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Policy Statement

The Higher Education Act of 1965, as amended, requires institutions of higher education to establish and apply standards of academic progress that must be met by all students in order to qualify and remain eligible for assistance from the Title IV student financial aid programs. Georgia Tech has elected to apply the standards set forth below to all students who receive aid from any of the following programs: Federal Pell Grant, Federal Supplemental Educational Opportunity Grant (SEOG), Helping Outstanding Pupils Educationally (HOPE), Federal Work-Study (FWS), Federal Perkins Loan, Federal Direct Student Loan, the Federal Direct Parent Loan for Undergraduate Students (PLUS), the Federal Direct Graduate PLUS Loan, and Institute grants and scholarships. The standards against which applicants for and recipients of financial assistance are measured include both qualitative and quantitative measures.


You must maintain a cumulative minimum grade point average of:

1.7 as a freshman,

1.9 as a sophomore,

2.0 as a junior and senior,

3.0 for a Masters program, effective Summer 2012 (previously 2.7)

and a 3.0 for a PhD program


You must also satisfactorily complete a cumulative minimum of 75 percent of all credit hours for which you are registered at the end of each Phase III registration.

The academic record of each aid recipient is reviewed at the end of each semester. The review includes all semesters of attendance at Georgia Tech, whether or not financial aid was received. If you fail to meet either of the above requirements, you will be placed on financial aid warning until the next review; you will remain eligible for assistance while on warning status.

If you are already on warning and have not removed the deficiencies and met both the qualitative and quantitative cumulative minimums at the end of the next semester of attendance, you will be placed on financial aid suspension; you will not be eligible for further assistance until such time as the cumulative minimums have been met. Courses in which the following grades are received constitute credit hours satisfactorily completed: A through D; S for pass/fail courses. Courses in which the following grades are received do not constitute credit hours satisfactorily completed: F - failure; I - incomplete; U - failure of pass/fail course; W - withdrawn. Courses audited may not be used to qualify for financial aid and are not counted in determining the number of hours for which you have registered. Courses repeated do not replace the original grade. Your scholastic average will include both grades, and both times the course is taken will count as hours for which you have attempted. Repeated coursework, however, does not count as additional hours earned for purposes of determining Satisfactory Academic Progress.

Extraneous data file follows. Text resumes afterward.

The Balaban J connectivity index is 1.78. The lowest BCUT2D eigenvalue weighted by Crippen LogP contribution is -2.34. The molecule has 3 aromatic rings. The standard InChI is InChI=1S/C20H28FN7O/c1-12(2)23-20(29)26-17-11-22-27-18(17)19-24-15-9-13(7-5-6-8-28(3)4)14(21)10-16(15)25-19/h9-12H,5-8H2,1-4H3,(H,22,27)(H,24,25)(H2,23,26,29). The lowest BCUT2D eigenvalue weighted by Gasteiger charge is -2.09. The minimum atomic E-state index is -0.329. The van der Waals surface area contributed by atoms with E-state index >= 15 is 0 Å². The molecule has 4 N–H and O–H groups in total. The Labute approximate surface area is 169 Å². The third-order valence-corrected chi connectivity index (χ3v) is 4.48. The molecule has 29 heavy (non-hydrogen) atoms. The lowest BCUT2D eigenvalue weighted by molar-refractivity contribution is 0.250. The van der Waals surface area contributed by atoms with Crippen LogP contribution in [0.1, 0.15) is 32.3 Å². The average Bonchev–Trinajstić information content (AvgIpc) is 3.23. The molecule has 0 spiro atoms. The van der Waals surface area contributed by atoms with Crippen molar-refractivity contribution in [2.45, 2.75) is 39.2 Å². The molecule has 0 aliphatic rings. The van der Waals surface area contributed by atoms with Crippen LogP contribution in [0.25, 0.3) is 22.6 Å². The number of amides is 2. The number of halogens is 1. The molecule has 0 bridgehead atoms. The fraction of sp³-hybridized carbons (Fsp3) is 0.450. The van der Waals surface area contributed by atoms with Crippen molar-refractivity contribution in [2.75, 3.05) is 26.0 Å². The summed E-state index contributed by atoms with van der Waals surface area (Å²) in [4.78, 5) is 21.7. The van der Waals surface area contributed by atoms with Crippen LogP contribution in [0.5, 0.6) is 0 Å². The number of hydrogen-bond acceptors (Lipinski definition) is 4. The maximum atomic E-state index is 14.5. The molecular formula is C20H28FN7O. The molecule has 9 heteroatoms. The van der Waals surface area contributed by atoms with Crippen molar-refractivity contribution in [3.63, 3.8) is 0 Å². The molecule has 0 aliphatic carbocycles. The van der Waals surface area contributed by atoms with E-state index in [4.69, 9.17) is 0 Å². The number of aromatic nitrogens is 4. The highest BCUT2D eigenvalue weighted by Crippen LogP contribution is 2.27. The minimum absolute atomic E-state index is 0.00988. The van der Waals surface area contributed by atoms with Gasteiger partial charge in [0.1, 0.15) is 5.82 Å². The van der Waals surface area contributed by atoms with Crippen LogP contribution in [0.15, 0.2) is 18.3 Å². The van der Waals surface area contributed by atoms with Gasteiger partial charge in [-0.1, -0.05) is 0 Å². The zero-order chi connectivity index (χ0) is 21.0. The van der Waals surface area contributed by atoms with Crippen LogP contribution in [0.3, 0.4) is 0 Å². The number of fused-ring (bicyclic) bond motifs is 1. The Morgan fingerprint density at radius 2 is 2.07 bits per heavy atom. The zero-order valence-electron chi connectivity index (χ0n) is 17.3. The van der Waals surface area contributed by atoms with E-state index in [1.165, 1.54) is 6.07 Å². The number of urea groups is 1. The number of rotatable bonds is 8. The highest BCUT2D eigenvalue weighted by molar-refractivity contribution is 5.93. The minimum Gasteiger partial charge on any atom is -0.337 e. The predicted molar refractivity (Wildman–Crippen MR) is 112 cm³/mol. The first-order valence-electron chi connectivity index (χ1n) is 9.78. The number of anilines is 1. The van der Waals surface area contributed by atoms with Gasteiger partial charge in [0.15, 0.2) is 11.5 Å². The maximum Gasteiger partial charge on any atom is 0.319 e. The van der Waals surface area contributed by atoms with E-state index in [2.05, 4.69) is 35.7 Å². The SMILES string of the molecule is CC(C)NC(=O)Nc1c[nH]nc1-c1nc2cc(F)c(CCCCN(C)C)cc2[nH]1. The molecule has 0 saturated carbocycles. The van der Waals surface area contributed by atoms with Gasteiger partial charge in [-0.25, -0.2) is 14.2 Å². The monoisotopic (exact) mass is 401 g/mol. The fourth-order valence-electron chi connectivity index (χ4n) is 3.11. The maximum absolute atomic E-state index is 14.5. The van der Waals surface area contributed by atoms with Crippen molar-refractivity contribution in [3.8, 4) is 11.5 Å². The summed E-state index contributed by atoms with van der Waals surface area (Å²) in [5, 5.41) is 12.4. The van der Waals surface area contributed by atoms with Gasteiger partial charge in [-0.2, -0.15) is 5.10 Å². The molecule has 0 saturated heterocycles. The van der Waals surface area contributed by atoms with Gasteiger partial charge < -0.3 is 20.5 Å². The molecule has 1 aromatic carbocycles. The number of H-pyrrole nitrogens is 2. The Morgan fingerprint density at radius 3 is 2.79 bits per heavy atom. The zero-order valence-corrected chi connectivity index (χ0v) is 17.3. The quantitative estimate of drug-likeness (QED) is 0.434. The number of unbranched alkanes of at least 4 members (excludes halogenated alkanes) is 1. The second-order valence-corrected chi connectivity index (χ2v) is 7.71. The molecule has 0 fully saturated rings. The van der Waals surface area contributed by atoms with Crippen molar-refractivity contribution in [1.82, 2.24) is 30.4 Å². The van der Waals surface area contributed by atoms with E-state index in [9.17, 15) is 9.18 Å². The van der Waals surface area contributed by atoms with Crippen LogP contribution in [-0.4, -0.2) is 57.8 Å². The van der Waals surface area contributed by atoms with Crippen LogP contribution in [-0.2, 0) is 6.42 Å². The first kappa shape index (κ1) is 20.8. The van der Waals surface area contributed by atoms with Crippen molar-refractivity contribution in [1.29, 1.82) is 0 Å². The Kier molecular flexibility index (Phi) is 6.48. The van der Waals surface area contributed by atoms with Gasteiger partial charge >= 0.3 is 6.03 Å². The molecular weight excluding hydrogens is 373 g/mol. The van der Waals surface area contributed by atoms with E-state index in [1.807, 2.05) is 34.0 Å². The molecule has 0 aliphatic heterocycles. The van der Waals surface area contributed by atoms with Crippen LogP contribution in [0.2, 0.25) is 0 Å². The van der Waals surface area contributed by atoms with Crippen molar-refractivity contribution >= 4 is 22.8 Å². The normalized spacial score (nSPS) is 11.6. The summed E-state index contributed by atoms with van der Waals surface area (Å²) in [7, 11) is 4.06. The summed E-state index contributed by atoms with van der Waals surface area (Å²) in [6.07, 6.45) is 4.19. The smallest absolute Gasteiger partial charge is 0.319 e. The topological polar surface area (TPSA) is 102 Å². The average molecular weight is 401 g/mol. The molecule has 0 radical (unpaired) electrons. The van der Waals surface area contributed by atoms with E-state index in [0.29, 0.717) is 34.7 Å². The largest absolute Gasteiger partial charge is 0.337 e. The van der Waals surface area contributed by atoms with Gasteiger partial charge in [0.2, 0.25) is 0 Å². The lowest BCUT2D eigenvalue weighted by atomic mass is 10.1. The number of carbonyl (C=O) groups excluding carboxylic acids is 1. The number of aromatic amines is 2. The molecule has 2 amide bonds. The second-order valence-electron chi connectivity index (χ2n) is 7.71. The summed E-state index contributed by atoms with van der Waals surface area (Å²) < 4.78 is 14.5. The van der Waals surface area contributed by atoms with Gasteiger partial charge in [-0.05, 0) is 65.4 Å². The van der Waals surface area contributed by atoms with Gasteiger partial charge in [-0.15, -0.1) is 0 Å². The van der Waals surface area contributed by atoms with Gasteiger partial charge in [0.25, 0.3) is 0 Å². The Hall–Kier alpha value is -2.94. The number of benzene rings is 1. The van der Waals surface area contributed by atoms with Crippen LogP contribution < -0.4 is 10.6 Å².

If you are required to take PREP (developmental) courses, you must pass all requirements within the first three semesters in residence. Such courses are taken on a pass/fail basis and are not counted in determining the number of hours for which you have registered.

Courses completed at other institutions are not used in determining eligibility under the qualitative measure. However, transfer hours accepted for credit toward a degree from Georgia Tech will be counted for purposes of the maximum time frame (see next section). Such hours will be counted by subtracting them from the hours normally required for graduation in your program of study. Effective Fall 2011, accepted transfer hours are calculated into the quantitative/Pace requirement.

Maximum Time Frame - Undergraduates

The Higher Education Act requires that institutions establish a maximum time frame in which students receiving Title IV funds are expected to complete the program of study and beyond which they no longer qualify for assistance. At Georgia Tech, eligibility to receive Title IV assistance ends when you have registered for 133 percent of the number of hours required for graduation in your program of study, including any transferred hours accepted for credit toward the degree. For an undergraduate student, this equates to approximately six academic years of course work, depending on the specific major.

Maximum Time Frame - Graduates

Maximum time frames for graduate studies are: master's - 6 semesters; doctoral - 12 semesters. Graduate students whose programs of study cannot be accomplished within these maximums must furnish documentation from their department to support any extension. OSFA knows and understands that several factors contribute to a graduate student's academic progress. The standard we utilize looks at hours attempted and terms enrolled, but we recognize that your graduate/thesis advisor is the authority that we need to depend upon to help us properly document our files and assess your situation appropriately.

Grade Substitution Policy

For more details on the impact of the grade substitution policy on financial aid , please visit: Grade Substitution Policy

Appealing a Satisfactory Academic Progress Suspension

Information on appealing a suspension of your financial aid due to not meeting Satisfactory Academic Progress standards can be found on our Appeals page.